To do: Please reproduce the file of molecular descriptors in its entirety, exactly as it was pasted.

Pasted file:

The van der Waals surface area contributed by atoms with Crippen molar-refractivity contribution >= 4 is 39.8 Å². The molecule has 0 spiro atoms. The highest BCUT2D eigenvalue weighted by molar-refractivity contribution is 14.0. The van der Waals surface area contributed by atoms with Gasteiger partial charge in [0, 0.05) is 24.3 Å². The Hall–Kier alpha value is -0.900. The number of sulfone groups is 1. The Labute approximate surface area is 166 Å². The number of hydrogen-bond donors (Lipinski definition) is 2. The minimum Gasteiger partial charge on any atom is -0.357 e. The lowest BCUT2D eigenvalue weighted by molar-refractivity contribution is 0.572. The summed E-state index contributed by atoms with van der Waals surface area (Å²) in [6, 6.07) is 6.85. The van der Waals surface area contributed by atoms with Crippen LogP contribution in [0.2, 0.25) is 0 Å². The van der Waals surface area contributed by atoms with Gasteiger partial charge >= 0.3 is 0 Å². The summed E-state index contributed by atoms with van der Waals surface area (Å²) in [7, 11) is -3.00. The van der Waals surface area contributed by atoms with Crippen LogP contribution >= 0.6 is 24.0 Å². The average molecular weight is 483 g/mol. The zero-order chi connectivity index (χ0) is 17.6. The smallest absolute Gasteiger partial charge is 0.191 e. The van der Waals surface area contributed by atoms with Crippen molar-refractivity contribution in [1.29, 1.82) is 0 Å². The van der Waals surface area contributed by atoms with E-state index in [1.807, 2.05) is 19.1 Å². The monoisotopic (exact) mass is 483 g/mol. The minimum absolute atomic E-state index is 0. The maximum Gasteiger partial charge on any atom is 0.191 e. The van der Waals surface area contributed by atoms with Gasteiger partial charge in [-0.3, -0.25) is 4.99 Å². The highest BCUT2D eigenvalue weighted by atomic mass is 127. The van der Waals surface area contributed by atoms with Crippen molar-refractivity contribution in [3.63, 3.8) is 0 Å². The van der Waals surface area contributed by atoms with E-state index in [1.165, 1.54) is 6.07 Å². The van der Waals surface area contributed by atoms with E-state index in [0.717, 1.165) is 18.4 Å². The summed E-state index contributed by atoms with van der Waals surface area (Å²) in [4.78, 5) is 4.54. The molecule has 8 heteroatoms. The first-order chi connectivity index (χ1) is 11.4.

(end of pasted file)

The van der Waals surface area contributed by atoms with Crippen molar-refractivity contribution >= 4 is 39.8 Å². The molecule has 0 spiro atoms. The highest BCUT2D eigenvalue weighted by molar-refractivity contribution is 14.0. The van der Waals surface area contributed by atoms with Gasteiger partial charge in [0, 0.05) is 24.3 Å². The Hall–Kier alpha value is -0.900. The number of sulfone groups is 1. The Labute approximate surface area is 166 Å². The number of hydrogen-bond donors (Lipinski definition) is 2. The minimum Gasteiger partial charge on any atom is -0.357 e. The lowest BCUT2D eigenvalue weighted by molar-refractivity contribution is 0.572. The summed E-state index contributed by atoms with van der Waals surface area (Å²) in [6, 6.07) is 6.85. The van der Waals surface area contributed by atoms with Crippen LogP contribution in [0.2, 0.25) is 0 Å². The van der Waals surface area contributed by atoms with Gasteiger partial charge >= 0.3 is 0 Å². The summed E-state index contributed by atoms with van der Waals surface area (Å²) in [7, 11) is -3.00. The van der Waals surface area contributed by atoms with Crippen LogP contribution >= 0.6 is 24.0 Å². The average molecular weight is 483 g/mol. The zero-order chi connectivity index (χ0) is 17.6. The smallest absolute Gasteiger partial charge is 0.191 e. The van der Waals surface area contributed by atoms with Crippen molar-refractivity contribution in [1.29, 1.82) is 0 Å². The van der Waals surface area contributed by atoms with E-state index in [1.807, 2.05) is 19.1 Å². The monoisotopic (exact) mass is 483 g/mol. The minimum absolute atomic E-state index is 0. The maximum Gasteiger partial charge on any atom is 0.191 e. The van der Waals surface area contributed by atoms with Gasteiger partial charge in [-0.3, -0.25) is 4.99 Å². The highest BCUT2D eigenvalue weighted by atomic mass is 127. The van der Waals surface area contributed by atoms with Crippen molar-refractivity contribution in [3.63, 3.8) is 0 Å². The van der Waals surface area contributed by atoms with E-state index in [1.165, 1.54) is 6.07 Å². The van der Waals surface area contributed by atoms with E-state index in [0.717, 1.165) is 18.4 Å². The summed E-state index contributed by atoms with van der Waals surface area (Å²) in [4.78, 5) is 4.54. The molecule has 8 heteroatoms. The first-order chi connectivity index (χ1) is 11.4.